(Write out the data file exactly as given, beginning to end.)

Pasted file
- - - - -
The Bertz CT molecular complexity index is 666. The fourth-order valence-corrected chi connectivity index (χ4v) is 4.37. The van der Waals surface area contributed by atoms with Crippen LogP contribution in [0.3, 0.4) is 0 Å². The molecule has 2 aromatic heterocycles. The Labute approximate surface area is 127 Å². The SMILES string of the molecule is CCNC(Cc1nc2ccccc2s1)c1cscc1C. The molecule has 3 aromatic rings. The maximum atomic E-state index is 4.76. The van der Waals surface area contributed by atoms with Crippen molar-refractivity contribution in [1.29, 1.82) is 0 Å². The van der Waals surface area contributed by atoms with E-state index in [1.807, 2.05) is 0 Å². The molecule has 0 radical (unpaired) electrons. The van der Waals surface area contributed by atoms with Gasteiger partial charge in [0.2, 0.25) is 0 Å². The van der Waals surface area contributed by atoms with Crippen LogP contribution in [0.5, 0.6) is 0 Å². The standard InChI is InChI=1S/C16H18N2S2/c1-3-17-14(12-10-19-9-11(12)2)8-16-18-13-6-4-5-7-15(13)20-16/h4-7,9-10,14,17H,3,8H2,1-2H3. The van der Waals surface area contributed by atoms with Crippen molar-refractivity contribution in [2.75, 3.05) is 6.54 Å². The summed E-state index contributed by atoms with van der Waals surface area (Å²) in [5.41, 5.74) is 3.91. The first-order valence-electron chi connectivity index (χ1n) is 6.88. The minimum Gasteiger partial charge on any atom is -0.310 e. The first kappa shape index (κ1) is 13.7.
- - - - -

The Bertz CT molecular complexity index is 666. The fourth-order valence-corrected chi connectivity index (χ4v) is 4.37. The van der Waals surface area contributed by atoms with Crippen LogP contribution in [0.3, 0.4) is 0 Å². The molecule has 2 aromatic heterocycles. The Labute approximate surface area is 127 Å². The SMILES string of the molecule is CCNC(Cc1nc2ccccc2s1)c1cscc1C. The molecule has 3 aromatic rings. The maximum atomic E-state index is 4.76. The van der Waals surface area contributed by atoms with Crippen molar-refractivity contribution in [1.29, 1.82) is 0 Å². The van der Waals surface area contributed by atoms with E-state index in [1.807, 2.05) is 0 Å². The molecule has 0 radical (unpaired) electrons. The van der Waals surface area contributed by atoms with Gasteiger partial charge in [0.2, 0.25) is 0 Å². The van der Waals surface area contributed by atoms with Crippen LogP contribution in [0.5, 0.6) is 0 Å². The standard InChI is InChI=1S/C16H18N2S2/c1-3-17-14(12-10-19-9-11(12)2)8-16-18-13-6-4-5-7-15(13)20-16/h4-7,9-10,14,17H,3,8H2,1-2H3. The van der Waals surface area contributed by atoms with Crippen molar-refractivity contribution in [2.75, 3.05) is 6.54 Å². The summed E-state index contributed by atoms with van der Waals surface area (Å²) in [5.41, 5.74) is 3.91. The first-order valence-electron chi connectivity index (χ1n) is 6.88. The minimum Gasteiger partial charge on any atom is -0.310 e. The first kappa shape index (κ1) is 13.7.